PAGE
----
Saturday, 28 June 2014

Singapura dilanggar todak: The mythical swordfish attack on Singapore

Garfish
'Todak' is the Malay word for a small swordfish, needlefish or garfish - a fish which skims along the surface of the water with its snout in the air. It is a fish that frequently features in Malay myth and legend.

Munshi Abdullah recorded that the Orang Laut (Sea People) regarded as keramat (sacred) the Batu Kepala Todak, the 'Swordfish Head Rock'. It was among several others at the mouth of the Singapore River. This one was the abode of an evil spirit to whom they made vows and offerings and raised banners in its honour. According to the Hikayat Abdullah: "In the Singapore River estuary there were many large rocks, with little rivulets running between the fissures, moving like a snake that has been struck. Among these many rocks there was a sharp-pointed one shaped like the snout ot a swordfish. The Sea Gypsies used to call it the Swordfish's Head and believed it to be the abode of spirits. To this rock they all made pro-pitiatory offerings in their fear of it, placing bunting on it and treating it with reverence. 'If we do not pay our respects to it' they said 'When we go in and out of the shallows it will send us to destruction'. Every day they brought offerings and placed them on the rock."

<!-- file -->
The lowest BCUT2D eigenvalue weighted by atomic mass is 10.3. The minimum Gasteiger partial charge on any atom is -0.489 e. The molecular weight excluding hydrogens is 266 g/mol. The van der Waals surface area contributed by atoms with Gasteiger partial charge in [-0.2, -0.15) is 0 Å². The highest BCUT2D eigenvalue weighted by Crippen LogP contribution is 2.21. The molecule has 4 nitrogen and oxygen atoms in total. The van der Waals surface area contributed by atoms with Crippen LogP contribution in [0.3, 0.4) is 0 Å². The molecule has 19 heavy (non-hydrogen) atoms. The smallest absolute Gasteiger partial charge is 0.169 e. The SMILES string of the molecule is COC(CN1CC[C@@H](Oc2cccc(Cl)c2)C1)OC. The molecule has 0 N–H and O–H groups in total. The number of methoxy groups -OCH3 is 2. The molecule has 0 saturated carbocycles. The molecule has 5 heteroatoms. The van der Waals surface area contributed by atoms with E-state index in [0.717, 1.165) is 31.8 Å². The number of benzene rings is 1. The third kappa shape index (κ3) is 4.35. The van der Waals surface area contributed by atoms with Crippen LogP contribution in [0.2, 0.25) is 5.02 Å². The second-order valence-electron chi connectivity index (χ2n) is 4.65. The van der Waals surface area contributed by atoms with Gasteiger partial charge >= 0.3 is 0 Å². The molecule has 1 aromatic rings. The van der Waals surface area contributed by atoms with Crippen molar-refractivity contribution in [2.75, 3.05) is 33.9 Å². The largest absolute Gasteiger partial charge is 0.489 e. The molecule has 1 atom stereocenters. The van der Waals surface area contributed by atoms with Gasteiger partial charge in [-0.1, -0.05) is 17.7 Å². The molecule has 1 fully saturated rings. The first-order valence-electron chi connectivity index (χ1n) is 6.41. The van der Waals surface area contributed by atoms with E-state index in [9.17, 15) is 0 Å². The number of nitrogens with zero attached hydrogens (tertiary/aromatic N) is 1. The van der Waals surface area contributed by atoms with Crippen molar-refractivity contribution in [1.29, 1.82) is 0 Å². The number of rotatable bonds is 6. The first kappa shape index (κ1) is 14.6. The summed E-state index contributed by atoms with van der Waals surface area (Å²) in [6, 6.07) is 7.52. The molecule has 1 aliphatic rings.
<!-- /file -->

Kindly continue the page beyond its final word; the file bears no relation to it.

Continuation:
"All along the shore there were hundreds of human skulls rolling about on the sand; some old, some new, some with hair still sticking to them, some with the teeth filed and others without. News of these skulls was brought to Colonel Farquhar and when he had seen them he ordered them to be gathered up and cast into the sea. So the people collected them in sacks and threw them into the sea. The Sea Gypsies were asked 'Whose are all these skulls?' and they replied 'These are the skulls of men who were robbed at sea. They were slaughtered here. Wherever a fleet of boats or a ship is plundered it is brought to this place for a division of the spoils. Sometimes there is wholesale slaughter among the crews when the cargo is grabbed. Sometimes the pirates tie people up and try out their weapons here along the sea shore'. Here too was the place where they went in for cock-fighting and gambling."

The peculiarly shaped spirit rock was blasted away by the British as a hazard to navigation. 


Swordfish